The Mummy (Kurtzman; 2017)

Everyone wants to get on that train to big money which Disney/Marvel Studios and DC/Warner Brothers are on by starting up their own cinematic universe.  The Mummy is Universal Studios attempt in which they bring out their classic era horror movie monsters such as Frankenstein’s Monster and The Invisible Man and, of course, The Mummy,  into the modern day with a series of films known as “The Dark Universe”.  Right out of the gate they are making the same mistake Warner Brothers made with their DC Comic Universe by starting in the middle of a story already well underway and expecting their audience to just run with it.  However, unlike DC the characters they are using are not so iconic and ingrained in our culture that they can get away with stumbling out of the gate based on the draw of the characters alone, and with The Mummy the Dark Universe may be doomed before it even begins.

The Mummy starts out in Iraq with Tom Cruise and Jake Johnson playing Nick Morton and Chris Vail respectively, both soldiers in the U.S. military who use the fact that ISIS is destroying monuments in the area as an excuse and a cover up for their own activities of stealing precious artifacts from sites in the area and selling these artifacts on the black market.  This unfortunately is everything there is to these two characters, they have no families we know of, no ambitions beyond selling artifacts, we don’t even know the branch of the military they are in nor their jobs within that branch.  This is true of every character in the film, they are merely a reason to be in the film attached to a good looking countenance and absolutely nothing more.  Russel Crowe’s Dr. Henry Jeckyll runs a mysterious organization and occasionally turns into a monster, we know nothing more about him nor his nor his organization’s history even though they have apparently amassed astounding numbers of trophies and pieces to study from a great many monsters over the unspecified amount of time they have been around.  Anabelle Wallis’ Jenny Halsey works for Dr. Jeckyll and likes Tom Cruise for some reason.  Sofia Boutella was an Egyptian Princess who got angry at her family and is now an evil mummy.  If you want to learn any more about any of these people, you’ll have to hope this universe continues and these characters are in future movies, because that is all you’ll learn about any of them here.

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The Mummy is billed as an action/horror, but it is definitely much, much more action than horror.  There are three major action set pieces in the movie along with quite a few minor ones, and this is where the movie excels.  While the action scenes are insanely over the top to the point that they shatter suspension of disbelief even in a film of this nature, they are still creative in their execution and reasonably well shot, though they do rely far too much on quick editing for my tastes.  The horror half of that equation is lacking, lacking to the point that I think the only reason it’s labelled as such is because there is a mummy in the film, and mummies are classic movie monsters.  Aside from that factoid the only thing even bordering on the horror genre is the mummy’s ultimate plans for Tom Cruise’s character, which I won’t go into detail on as doing so would spoil one of the few interesting parts of the story’s plot.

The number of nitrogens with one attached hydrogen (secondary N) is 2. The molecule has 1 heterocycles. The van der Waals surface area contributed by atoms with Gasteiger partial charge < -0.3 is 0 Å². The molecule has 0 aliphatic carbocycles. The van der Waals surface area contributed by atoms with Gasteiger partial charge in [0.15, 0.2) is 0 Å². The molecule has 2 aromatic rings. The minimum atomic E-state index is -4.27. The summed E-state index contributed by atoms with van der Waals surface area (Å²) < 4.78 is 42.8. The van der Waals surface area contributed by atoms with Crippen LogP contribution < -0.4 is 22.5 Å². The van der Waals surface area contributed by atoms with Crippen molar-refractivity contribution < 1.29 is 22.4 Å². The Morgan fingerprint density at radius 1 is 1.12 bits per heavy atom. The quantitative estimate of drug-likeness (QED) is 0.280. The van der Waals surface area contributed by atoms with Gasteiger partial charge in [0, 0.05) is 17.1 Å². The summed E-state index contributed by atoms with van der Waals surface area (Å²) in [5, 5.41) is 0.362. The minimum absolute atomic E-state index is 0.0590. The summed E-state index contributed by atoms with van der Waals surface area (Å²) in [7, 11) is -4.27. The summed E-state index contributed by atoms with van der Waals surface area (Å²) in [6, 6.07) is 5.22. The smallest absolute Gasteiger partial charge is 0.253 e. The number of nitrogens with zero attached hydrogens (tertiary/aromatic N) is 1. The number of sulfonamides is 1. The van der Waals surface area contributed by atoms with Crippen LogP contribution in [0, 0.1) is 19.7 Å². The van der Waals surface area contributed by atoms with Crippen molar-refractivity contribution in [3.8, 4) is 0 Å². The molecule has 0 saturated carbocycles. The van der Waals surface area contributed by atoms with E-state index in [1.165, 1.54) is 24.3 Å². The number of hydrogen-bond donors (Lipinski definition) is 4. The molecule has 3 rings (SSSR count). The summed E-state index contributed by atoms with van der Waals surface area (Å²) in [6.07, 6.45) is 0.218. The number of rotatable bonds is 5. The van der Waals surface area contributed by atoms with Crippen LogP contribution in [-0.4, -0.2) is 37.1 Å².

That plot manages to somehow be at once incredibly simplistic and confusingly convoluted at the same time.  The main story of the mummy wanting to destroy or remake the world, we’re not really sure what she’s trying to do, actually, is a really straightforward chase movie.  She threatens, the protagonists run, she follows then threatens again, repeat until end.  But, due to a lack of any motivation on the part of any of the characters and a world steeped in lore which we the audience have not been introduced to and know next to nothing about, the reason for this chase and reason for anyone beyond the three who initially find the mummy’s tomb getting involved is next to impossible to fathom.  How did Dr. Jeckyll start his shadowy monster hunting organization and how do they know all these things in the first place?  Why can this random military officer order Tom Cruise around and how do they know each other?  If the mummy has the power over life and death, why does she need to murder people with a knife and fight them hand to hand karate style?  None of this makes any sense.

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The movie does have some charms, and is even able to surprise you once in a while with its sense of humor.  While the characters make cardboard look layered, they do manage to milk them for all they are worth giving us humor which really works on a more than superficial level despite the fact that there is nothing more than superficial to them.  As I mentioned, the mummy’s plan is also interesting, even if it doesn’t make a whole lot sense, and the way they end the film makes for an intriguing enough situation that, while I won’t go so far as to say I want to see more of these films, I wish the rest of the movie could have been creative and engaging enough to live up to the premise set up in its climax.